In some experiments with several observations per cell the analyst is prepared to assume that there is no interaction between groups and blocks. Any apparent interaction found is then attributed to random error. When such an assumption is made, the analysis is carried out in the usual way, except that what were previously the interaction and error sums of squares are now added together to form a new error sum of squares. Similarly, the corresponding degrees of freedom are added. If the assumption of no interaction is correct, this approach has the advantage of providing more error degrees of freedom and, hence, more powerful tests of the equality of group and block means.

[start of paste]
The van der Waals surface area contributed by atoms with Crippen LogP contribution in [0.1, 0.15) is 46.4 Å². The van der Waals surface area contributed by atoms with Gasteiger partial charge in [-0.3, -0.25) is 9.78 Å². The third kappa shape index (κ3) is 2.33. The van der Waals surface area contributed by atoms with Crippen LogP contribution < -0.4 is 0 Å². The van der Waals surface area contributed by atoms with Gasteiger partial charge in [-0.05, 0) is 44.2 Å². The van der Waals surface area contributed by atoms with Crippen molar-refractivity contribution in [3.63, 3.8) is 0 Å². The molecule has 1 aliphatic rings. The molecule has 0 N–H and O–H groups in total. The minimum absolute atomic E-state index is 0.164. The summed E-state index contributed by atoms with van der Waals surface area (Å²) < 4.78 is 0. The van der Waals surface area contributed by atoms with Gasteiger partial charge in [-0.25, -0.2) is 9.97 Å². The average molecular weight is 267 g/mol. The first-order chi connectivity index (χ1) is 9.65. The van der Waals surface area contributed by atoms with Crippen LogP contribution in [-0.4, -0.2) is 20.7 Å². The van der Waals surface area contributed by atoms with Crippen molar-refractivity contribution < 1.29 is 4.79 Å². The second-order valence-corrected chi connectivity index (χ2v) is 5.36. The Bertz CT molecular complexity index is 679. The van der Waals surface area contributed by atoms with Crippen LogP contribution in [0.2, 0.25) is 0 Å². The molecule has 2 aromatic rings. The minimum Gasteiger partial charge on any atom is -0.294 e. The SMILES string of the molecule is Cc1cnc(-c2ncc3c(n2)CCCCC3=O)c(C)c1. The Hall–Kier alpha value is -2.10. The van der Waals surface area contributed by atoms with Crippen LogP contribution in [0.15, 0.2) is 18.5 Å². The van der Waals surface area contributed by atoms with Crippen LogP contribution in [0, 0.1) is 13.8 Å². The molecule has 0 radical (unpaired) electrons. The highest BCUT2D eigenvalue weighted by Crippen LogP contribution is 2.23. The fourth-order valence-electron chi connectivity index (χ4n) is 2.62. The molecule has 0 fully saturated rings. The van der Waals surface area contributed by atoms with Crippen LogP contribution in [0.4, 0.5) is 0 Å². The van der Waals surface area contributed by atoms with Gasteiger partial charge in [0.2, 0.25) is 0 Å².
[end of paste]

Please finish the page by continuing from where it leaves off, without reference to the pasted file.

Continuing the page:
For the study of Exercise 15.47, suppose that we now make the assumption of no interaction between dormitory ratings and student years.
a. State, in your own words, what is implied by this assumption.
b. Given this assumption, set up the new analysis of variance table.
c. Test the null hypothesis that the population mean ratings are the same for all dormitories.
d. Test the null hypothesis that the population mean ratings are the same for all four student years.